I’ve had a few things destroyed by other kids when I was a kid. On more than one occasion, I’ve seen my friends break or destroy something important to me. I learned early on that if I want to keep a prized possession, I maintain possession. Ownership is 9/10th’s possession, anyway.

So when one of my kids breaks something that was important to me, I let it go. It was my fault for letting it happen. I assume that they didn’t know better and move on. It is not worth the drama or emotional pain to inflict punishment for something done in ignorance.

If I want to keep a prized possession intact, I keep it out of reach of the kids. I set clear boundaries that do not require the kids to change. I make it hard for the kids to get to things I want to preserve and take full responsibility for those things. I don’t allow temptation to overtake them by placing anything I don’t want them to touch within their reach.

In my experience, most conflicts are avoidable and preventable. Even escalation is preventable. People are a reflection of me. If I’m angry, they’re angry. If I’m happy, they tend to be happy around me. If I’m sad, well, it’s only downhill from there. The reason people reflect me is that humans are purpose built to learn through imitation.

If I choose to punish someone over something they did, they will reflect that back at me. If I choose to forgive, and maybe not forget, but just forgive, then I’m erring on the side of peace. When I err on the side of peace, people around me reflect that action back to me.

Forgiveness is not to be mistaken for enabling or supporting unpleasant behavior. Forgiveness is just a way for me to accept what happened, avoid making any effort to change the other person, and for me to focus on me and what I can change for myself. In that respect, forgiveness is easy.

I used to attend improvisation classes on a weekly basis. I just enjoyed getting on stage and making people laugh with no plans to make a career out of it. But there was a lesson I learned there, and that lesson is still with me to this day. The facilitator of the improv class said this:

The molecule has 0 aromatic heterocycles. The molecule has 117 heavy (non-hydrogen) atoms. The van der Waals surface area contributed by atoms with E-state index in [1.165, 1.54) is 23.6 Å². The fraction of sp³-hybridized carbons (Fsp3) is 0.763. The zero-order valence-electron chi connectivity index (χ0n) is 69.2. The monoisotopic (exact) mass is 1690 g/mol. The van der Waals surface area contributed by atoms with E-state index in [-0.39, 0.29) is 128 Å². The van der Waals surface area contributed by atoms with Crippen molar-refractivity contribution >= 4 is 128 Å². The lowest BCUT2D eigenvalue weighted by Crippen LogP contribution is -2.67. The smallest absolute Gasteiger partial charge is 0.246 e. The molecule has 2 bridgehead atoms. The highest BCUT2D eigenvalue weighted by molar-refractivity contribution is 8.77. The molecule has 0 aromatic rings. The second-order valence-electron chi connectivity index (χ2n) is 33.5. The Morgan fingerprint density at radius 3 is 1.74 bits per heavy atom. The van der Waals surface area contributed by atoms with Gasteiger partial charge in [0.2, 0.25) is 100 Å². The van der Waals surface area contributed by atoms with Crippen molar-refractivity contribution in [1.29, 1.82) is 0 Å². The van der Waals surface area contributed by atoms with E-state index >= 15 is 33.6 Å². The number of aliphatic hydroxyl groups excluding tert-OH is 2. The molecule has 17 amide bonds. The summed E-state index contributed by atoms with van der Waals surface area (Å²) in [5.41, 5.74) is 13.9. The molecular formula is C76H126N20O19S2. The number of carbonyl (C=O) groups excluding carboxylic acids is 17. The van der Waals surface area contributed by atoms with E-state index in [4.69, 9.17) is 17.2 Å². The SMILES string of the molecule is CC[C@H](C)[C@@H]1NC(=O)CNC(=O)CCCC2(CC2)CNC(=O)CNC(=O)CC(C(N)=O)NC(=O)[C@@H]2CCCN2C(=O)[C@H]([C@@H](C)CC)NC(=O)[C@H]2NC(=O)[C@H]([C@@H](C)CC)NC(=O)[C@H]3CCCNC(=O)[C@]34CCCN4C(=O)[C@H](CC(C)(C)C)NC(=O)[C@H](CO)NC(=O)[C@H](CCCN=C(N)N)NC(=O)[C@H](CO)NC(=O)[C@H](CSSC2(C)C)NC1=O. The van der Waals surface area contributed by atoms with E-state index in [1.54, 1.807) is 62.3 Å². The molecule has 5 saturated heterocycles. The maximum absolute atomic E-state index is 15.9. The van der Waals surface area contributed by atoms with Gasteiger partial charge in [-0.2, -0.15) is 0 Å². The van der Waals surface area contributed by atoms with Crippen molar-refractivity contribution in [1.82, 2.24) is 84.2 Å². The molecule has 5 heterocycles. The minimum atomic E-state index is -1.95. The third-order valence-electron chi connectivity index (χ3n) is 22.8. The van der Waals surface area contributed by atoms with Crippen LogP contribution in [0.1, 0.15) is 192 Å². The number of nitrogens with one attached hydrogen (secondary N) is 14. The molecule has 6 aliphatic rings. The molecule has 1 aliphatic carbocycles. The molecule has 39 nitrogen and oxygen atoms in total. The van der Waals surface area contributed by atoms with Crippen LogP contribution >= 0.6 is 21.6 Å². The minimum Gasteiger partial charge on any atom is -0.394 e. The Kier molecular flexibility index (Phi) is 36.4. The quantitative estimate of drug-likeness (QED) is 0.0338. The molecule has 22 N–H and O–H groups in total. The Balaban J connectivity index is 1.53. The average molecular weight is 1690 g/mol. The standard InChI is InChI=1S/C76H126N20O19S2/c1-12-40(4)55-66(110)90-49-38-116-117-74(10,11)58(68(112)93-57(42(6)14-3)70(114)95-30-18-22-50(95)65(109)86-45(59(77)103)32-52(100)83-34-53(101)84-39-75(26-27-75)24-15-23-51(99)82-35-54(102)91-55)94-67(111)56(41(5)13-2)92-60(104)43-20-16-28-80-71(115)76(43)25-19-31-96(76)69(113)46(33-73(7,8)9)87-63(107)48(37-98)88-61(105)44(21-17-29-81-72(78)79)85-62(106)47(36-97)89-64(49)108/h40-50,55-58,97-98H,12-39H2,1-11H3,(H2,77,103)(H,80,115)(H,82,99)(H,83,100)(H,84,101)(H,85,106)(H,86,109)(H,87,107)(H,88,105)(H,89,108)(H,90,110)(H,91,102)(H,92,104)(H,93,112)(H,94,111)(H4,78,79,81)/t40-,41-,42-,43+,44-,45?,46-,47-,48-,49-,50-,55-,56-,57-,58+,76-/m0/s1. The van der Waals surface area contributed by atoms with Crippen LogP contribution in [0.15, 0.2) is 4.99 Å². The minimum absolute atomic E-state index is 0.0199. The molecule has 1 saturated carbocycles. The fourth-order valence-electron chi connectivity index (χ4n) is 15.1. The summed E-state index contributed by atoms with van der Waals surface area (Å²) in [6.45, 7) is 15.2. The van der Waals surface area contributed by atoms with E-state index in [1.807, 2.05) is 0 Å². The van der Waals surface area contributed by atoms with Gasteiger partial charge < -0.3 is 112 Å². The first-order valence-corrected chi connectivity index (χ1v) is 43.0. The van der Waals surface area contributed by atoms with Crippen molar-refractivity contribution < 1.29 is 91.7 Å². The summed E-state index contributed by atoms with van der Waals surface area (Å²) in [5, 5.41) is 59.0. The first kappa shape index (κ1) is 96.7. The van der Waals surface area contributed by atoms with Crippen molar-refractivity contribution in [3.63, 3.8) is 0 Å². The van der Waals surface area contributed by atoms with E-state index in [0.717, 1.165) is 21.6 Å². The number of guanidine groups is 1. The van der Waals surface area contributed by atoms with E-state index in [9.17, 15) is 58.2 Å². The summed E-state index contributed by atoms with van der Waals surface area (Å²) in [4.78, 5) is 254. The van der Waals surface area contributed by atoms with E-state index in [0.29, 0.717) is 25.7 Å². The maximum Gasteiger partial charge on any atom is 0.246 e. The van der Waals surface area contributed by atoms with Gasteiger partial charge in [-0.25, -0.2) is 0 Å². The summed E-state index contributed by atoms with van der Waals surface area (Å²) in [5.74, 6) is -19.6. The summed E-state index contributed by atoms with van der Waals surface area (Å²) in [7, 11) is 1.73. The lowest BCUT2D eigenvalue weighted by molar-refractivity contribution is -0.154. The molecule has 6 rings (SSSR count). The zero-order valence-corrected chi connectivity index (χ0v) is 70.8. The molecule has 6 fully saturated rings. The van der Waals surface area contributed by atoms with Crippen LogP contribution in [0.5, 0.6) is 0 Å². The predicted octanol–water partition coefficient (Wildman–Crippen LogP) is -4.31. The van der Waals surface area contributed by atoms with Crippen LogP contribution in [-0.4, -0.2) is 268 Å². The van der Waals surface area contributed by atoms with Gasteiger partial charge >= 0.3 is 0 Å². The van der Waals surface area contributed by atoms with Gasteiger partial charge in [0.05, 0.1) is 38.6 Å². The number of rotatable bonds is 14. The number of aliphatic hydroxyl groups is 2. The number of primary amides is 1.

Don’t worry about making a mistake on stage. No one will remember it next week.

My life is like that. I make a mistake, I fix it as best as I can, learn what I can and I forget about the rest. That is how I treat myself. That is how I treat other people. That is how I want to be treated.

People who criticize are a pain to be around. But I also know that they’re their own worst critic. If someone criticizes me, I know that they have a voice in their head criticizing them. I don’t have to punish anyone who criticizes me because they’re already flailing themselves in their own mind. I don’t have to add to their pain.

For all of these reasons, I err on the side of peace. I’ve tried so many other ways, but in the end, it just comes down to whether or not I want peace in my own mind. I never want to have to look over my shoulder in fear. I don’t need personal adversaries. I wan to lay my head on my pillow knowing I did the right thing, every single night.

I know how I want to be remembered. I know how I want to be treated. And I know that the easiest path to how I want to be remembered and how I want to be treated is to err on the side of peace.

Write on.

Originally published at steemit.com on September 19, 2018.

Written by

Husband, father, worker, philosopher, and observer. Plumbing the depths of consciousness to find the spring of happiness. Write on.